Growing number of Revenue settlements after audit suggests crackdown on doctors

Total number of doctors’ tax settlements in 2020 surpassed in first six months of 2021

The largest settlement was for €1.5 million with a Northern Ireland-registered company controlled by a high-profile maternity doctor. Photograph: iStock

The largest settlement was for €1.5 million with a Northern Ireland-registered company controlled by a high-profile maternity doctor. Photograph: iStock

 

The medical profession has attracted a lot of attention from officials in the Revenue lately. The growing number of settlements agreed between the tax authorities and doctors or companies controlled by doctors suggests there has been a mini crackdown of sorts on the profession.

This week, Revenue revealed details for settlements agreed in the second quarter of 2021, from April to June. The largest was for €1.5 million with a Northern Ireland-registered company controlled by high-profile maternity doctor Hugh O’Connor (58) of Ailesbury Road, who practices at the Coombe and St James’s.

Three other doctors or companies run by doctors also agreed settlements during the quarter, including Blackrock Clinic orthopaedic surgeon Paul P Nicholson, who owed €62,000. In the first quarter of the year, Revenue agreed six such settlements, including €393,000 with a company controlled by Beacon oncologist Ray McDermott, and a further €1 million with him personally.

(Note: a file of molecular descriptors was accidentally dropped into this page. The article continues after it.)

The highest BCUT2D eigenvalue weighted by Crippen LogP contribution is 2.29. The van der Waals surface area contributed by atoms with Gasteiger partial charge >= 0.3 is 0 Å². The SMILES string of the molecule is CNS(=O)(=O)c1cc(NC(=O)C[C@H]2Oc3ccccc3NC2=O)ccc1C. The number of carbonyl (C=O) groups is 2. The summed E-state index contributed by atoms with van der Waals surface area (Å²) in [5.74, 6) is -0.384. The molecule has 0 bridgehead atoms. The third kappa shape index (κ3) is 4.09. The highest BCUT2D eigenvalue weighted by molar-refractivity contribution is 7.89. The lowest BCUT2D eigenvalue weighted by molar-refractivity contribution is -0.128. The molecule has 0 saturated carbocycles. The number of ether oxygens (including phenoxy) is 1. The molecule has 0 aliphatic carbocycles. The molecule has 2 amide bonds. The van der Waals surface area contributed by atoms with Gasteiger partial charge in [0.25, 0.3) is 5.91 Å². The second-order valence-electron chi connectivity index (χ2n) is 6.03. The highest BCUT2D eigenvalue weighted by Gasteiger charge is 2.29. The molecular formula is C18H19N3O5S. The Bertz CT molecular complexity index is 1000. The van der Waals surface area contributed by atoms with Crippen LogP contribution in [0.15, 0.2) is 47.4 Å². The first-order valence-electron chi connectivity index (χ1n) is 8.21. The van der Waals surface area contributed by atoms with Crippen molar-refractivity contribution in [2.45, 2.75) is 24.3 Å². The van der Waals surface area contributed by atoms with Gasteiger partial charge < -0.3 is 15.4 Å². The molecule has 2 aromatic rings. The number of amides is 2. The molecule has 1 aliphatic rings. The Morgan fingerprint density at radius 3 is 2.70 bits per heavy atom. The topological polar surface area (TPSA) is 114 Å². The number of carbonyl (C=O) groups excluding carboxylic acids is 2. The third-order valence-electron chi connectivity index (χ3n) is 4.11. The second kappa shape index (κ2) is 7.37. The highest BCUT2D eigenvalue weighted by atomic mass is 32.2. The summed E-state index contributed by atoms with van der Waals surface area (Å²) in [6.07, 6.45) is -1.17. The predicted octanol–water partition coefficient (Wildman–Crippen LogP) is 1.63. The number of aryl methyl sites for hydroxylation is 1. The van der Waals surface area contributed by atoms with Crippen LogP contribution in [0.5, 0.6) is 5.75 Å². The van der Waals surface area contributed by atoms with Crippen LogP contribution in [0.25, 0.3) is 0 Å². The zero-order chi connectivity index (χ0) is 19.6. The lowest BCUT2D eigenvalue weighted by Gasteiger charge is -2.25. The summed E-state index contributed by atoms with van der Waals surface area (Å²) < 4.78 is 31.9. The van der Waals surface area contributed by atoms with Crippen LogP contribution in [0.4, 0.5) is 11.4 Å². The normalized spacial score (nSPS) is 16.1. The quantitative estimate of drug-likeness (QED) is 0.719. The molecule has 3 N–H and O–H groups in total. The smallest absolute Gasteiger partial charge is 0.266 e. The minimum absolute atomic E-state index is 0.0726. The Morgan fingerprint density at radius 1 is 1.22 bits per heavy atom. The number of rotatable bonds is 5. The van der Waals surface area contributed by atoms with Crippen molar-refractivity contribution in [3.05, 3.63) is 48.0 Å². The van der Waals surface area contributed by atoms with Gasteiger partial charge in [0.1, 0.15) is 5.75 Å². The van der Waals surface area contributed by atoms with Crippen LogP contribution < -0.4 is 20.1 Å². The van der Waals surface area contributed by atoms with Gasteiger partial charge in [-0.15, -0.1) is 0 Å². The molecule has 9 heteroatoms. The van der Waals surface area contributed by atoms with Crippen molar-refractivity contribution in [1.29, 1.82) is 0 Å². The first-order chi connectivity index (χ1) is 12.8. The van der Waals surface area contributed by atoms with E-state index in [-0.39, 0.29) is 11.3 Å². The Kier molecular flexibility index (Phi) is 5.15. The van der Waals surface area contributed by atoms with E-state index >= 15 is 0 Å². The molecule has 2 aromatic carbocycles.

For all of 2020, there were nine such settlements with doctors. Revenue has already surpassed last year’s total in the first six months of this year. Prakash Madhavan, a vascular consultant at the Hermitage and Beacon clinics, agreed an €80,000 settlement last December, while a company connected to him agreed to pay a further €271,000.

In one of the biggest audit cases, Limerick-based consultant Kevin Hickey agreed a settlement for almost €600,000 last June, and a further €1.2 million was agreed for a company connected to him.

The awards were all agreed following Revenue audits for income and corporation tax, as Revenue pulled apart the corporate structures that many private consultants use to hold their income.

The huge scale of some of the settlements also suggests that the under-declaration of taxes in those instances must have been occurring for a considerable period of time. More generally, it suggests there are reasonable questions to be asked about the level and quality around the financial advice that some doctors have been receiving.

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